The 100 Greatest Stan Lee Stories Ever Told: #40-36

Last month, Stan Lee passed away at the age of 95. Lee was likely the most famous comic book creator in the history of the medium and he was the Editor-in-Chief for Marvel Comics for a remarkable three decades stint from the Golden Age through the launch of the Marvel Age of Comics. Working with iconic creators like Jack Kirby, Steve Ditko, John Romita, Joe Maneely, John Buscema, Don Heck, Wallace Wood, Dick Ayers, Gene Colan and many more, Lee either co-plotted and scripted or simply scripted some of the most famous stories in the history of comics. We asked you to vote for your picks for the top comic book stories that Lee either scripted or co-plotted and scripted. Here are the results!

40. "In the Clutches of the Kingpin" Amazing Spider-Man #51-52 (1967)

Technically, the Kingpin debuted in Amazing Spider-Man #50, so you could include that issue in this storyline, but come on, we all know why Amazing Spider-Man #50 counts as its own thing, right? In any event, after debuting in #50, the Kingpin really gets his first taste of the action in #51 (by Stan Lee, John Romita and Mike Esposito), where he is paired with Fred Foswell, the former Daily Bugle reporter who was secretly the criminal known as Big Man and was later the undercover operative known as Patch, secretly working to infiltrate the mob after he was released from prison. Foswell was taken in by the Kingpin and his men because no one quite knew where Foswell stood.

Well, after Spider-Man and J. Jonah Jameson are captured by the Kingpin, including the Kingpin taking on Spider-Man by himself...

We soon find out how much of a hero Foswell really is.

39. "Let There Be... Life!" Fantastic Four Annual #6 (1968)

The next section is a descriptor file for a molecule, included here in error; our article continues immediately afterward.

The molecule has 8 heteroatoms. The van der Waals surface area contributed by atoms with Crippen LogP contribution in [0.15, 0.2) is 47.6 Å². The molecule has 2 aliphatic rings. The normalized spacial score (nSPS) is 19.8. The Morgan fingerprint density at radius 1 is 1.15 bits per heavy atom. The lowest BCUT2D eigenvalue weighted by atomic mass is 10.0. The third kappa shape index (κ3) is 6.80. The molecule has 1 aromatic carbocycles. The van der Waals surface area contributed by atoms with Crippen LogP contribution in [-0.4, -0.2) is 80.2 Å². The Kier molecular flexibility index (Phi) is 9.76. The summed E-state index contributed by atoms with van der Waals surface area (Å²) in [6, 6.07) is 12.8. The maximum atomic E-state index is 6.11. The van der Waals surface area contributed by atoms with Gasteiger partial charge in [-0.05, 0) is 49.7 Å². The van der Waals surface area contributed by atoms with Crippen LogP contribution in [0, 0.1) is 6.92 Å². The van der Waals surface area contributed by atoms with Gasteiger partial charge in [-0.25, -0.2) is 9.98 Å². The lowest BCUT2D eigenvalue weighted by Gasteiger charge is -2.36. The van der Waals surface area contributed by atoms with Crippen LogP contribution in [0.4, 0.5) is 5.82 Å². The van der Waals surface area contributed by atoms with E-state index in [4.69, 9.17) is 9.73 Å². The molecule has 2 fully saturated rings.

It is amazing to see Jack Kirby, Stan Lee and Joe Sinnott deliver such an amazing over-sized story right smack in the middle of their normal run on Fantastic Four. Sue Richards is about to give birth, but she likely won't survive childbirth unless Reed Richards can find a certain isotope to save her, an isotope that can only be found in...the Negative Zone!

So Reed, Johnny and Ben travel to the Negative Zone where the meet the mysterious Annihilus, who has a powerful control rod that also happens to be the isotope that Reed needs to save Sue! So the heroes have to beat Annihilus and time itself as they race home. Check out how particularly dynamic these Kirby pages are...

And of course, once they've saved the day, we meet Franklin Richards, one of the first children of a major superhero in superhero comics!

38. "Among Us Stalk...The Sentinels!" X-Men #14-15 (1965)

In general, Stan Lee did not really lean too much into the whole prejudice metaphor in the early X-Men issues. The basic idea is there, but he didn't do too much with it. That is why this two-parter (by Lee, Jack Kirby, Werner Roth, Dick Ayers and Vince Colletta) stands out so much, because Lee really WENT for it with this tale of the world supporting literal mutant-hunting robots due to their fear of the unknown...

The Sentinels would obviously go on to have a major impact in X-Men history, but the express use of mutants as a civil rights metaphor would be one that would play a major role in the most famous X-Men stories in the future. Lee was way ahead of his time here.

Page 2: See #38-37

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